Monday, April 20, 2009

Q89 A6: Whether the act of knowledge acquired here remains in the separated soul?

Yes. The act of knowledge here acquired remains in the separated soul, but in a different way, because through the intelligible species acquired in this life, the soul apart from the body can understand what it understood formerly, but in a different way; not by turning to phantasms, but by a mode suited to a soul existing apart from the body.

Manet in anima separata actus scientiae hic acquisitae, sed non secundum eundem modum, quia secundum species intelligibiles hic acquisitas, anima separata intelligere possit quae prius intellexit; non tamen eodem modo, scilicet per conversionem ad phantasmata, sed per modum convenientem animae separatae.

Action offers two things for our consideration--its species and its mode. Its species comes from the object, whereto the faculty of knowledge is directed by the (intelligible) species, which is the object's similitude; whereas the mode is gathered from the power of the agent.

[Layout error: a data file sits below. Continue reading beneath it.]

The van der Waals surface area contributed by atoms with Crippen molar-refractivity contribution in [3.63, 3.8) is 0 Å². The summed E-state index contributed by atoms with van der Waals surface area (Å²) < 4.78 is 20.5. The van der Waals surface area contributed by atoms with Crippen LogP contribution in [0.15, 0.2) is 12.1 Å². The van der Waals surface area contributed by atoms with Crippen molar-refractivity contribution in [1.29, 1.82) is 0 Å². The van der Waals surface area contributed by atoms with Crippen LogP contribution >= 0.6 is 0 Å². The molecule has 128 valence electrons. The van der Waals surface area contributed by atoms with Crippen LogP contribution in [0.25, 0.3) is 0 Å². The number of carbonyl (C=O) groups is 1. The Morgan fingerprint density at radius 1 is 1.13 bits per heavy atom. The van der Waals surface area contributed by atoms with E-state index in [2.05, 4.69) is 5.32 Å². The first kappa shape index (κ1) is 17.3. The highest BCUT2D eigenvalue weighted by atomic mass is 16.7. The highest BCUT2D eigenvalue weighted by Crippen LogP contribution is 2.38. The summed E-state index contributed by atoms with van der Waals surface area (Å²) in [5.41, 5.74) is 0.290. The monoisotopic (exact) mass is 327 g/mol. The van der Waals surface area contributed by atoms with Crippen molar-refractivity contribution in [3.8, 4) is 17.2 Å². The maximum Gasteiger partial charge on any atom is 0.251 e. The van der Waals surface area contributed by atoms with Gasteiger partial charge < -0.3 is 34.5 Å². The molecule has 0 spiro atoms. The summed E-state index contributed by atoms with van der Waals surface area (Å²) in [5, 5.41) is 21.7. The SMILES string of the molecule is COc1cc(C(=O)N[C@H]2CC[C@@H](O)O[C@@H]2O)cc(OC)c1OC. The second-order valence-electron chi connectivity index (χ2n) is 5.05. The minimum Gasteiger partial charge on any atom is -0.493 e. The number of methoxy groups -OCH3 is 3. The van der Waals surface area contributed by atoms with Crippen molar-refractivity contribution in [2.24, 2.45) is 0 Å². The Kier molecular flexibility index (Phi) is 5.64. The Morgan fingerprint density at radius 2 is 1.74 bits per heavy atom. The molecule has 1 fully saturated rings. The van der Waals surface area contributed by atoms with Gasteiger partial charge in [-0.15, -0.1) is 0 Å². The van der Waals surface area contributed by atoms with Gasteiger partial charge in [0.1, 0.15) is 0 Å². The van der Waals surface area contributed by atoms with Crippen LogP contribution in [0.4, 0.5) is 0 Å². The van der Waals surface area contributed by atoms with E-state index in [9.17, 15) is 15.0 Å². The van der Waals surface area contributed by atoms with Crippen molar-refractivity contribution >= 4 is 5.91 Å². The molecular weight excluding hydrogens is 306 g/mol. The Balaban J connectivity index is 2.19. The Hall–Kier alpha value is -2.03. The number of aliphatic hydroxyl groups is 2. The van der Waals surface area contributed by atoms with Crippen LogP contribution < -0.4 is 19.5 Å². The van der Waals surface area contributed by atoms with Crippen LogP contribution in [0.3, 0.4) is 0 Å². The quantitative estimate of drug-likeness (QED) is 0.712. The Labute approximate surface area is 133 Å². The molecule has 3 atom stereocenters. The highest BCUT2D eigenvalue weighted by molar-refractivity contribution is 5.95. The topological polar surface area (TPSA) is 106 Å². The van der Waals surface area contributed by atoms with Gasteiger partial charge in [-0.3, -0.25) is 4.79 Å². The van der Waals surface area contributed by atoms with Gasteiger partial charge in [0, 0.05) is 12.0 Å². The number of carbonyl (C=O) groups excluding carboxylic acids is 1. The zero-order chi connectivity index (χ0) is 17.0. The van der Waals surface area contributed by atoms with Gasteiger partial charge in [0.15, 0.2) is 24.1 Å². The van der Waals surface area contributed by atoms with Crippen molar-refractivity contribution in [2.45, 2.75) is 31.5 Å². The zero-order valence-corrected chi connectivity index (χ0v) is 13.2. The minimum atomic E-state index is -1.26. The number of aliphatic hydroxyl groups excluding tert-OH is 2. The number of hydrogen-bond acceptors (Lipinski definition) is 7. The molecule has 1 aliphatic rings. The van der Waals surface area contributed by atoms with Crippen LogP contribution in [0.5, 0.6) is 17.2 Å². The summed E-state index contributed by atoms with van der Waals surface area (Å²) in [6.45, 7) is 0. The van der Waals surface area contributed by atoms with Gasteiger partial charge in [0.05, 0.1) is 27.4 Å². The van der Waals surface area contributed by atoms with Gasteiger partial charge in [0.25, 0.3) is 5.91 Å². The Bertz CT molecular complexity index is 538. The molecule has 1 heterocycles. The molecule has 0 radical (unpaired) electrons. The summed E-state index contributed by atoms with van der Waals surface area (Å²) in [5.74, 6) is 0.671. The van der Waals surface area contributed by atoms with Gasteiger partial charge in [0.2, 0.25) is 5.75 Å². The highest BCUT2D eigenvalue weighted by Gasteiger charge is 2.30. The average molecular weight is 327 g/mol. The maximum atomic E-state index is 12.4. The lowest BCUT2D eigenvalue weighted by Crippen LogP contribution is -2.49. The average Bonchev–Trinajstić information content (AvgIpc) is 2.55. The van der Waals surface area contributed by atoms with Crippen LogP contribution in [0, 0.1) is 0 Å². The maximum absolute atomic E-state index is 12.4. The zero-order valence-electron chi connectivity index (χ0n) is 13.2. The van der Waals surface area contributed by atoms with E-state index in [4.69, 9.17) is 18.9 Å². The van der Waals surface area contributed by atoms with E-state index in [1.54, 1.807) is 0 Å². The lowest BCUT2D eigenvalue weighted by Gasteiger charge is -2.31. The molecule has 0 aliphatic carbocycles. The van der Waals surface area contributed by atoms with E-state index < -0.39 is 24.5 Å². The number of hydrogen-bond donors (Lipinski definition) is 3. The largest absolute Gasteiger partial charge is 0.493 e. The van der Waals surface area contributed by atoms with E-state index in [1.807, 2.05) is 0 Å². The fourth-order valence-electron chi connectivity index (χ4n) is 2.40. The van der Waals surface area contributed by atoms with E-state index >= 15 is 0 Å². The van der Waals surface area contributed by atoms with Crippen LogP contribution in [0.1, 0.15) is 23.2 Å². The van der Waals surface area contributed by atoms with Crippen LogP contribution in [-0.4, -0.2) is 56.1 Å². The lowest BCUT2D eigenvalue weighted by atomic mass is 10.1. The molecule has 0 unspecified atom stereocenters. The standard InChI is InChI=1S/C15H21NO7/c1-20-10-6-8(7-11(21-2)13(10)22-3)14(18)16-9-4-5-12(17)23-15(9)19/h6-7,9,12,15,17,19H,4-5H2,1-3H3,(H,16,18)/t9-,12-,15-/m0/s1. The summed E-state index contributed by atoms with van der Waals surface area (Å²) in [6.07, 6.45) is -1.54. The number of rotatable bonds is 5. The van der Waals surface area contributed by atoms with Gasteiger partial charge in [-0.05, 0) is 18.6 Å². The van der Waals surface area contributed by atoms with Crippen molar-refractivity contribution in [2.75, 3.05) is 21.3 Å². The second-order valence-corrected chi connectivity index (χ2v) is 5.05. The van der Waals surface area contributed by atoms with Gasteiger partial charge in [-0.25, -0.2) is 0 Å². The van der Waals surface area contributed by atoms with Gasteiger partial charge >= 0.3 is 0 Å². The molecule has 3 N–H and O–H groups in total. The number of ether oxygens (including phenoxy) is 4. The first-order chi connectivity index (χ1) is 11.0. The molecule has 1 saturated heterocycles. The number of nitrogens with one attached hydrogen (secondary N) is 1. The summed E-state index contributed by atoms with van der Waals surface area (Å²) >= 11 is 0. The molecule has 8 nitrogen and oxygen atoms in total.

In actu est duo considerare, scilicet speciem actus, et modum ipsius. Et species quidem actus consideratur ex obiecto in quod actus cognoscitivae virtutis dirigitur per speciem, quae est obiecti similitudo, sed modus actus pensatur ex virtute agentis.

Thus that a person see a stone is due to the species of the stone in his eye; but that he see it clearly, is due to the eye's visual power.

Sicut quod aliquis videat lapidem, contingit ex specie lapidis quae est in oculo, sed quod acute videat, contingit ex virtute visiva oculi.

The acts which produce a habit are like the acts caused by that habit, in species, but not in mode. For example, to do just things, but not justly, that is, pleasurably, causes the habit of political justice, whereby we act pleasurably. (Cf. Aristotle, Ethic. v, 8: Magn. Moral. i, 34).

Actus per quos acquiritur habitus, sunt similes actibus quos habitus causant, quantum ad speciem actus, non autem quantum ad modum agendi. Nam operari iusta, sed non iuste, idest delectabiliter, causat habitum iustitiae politicae, per quem delectabiliter operamur.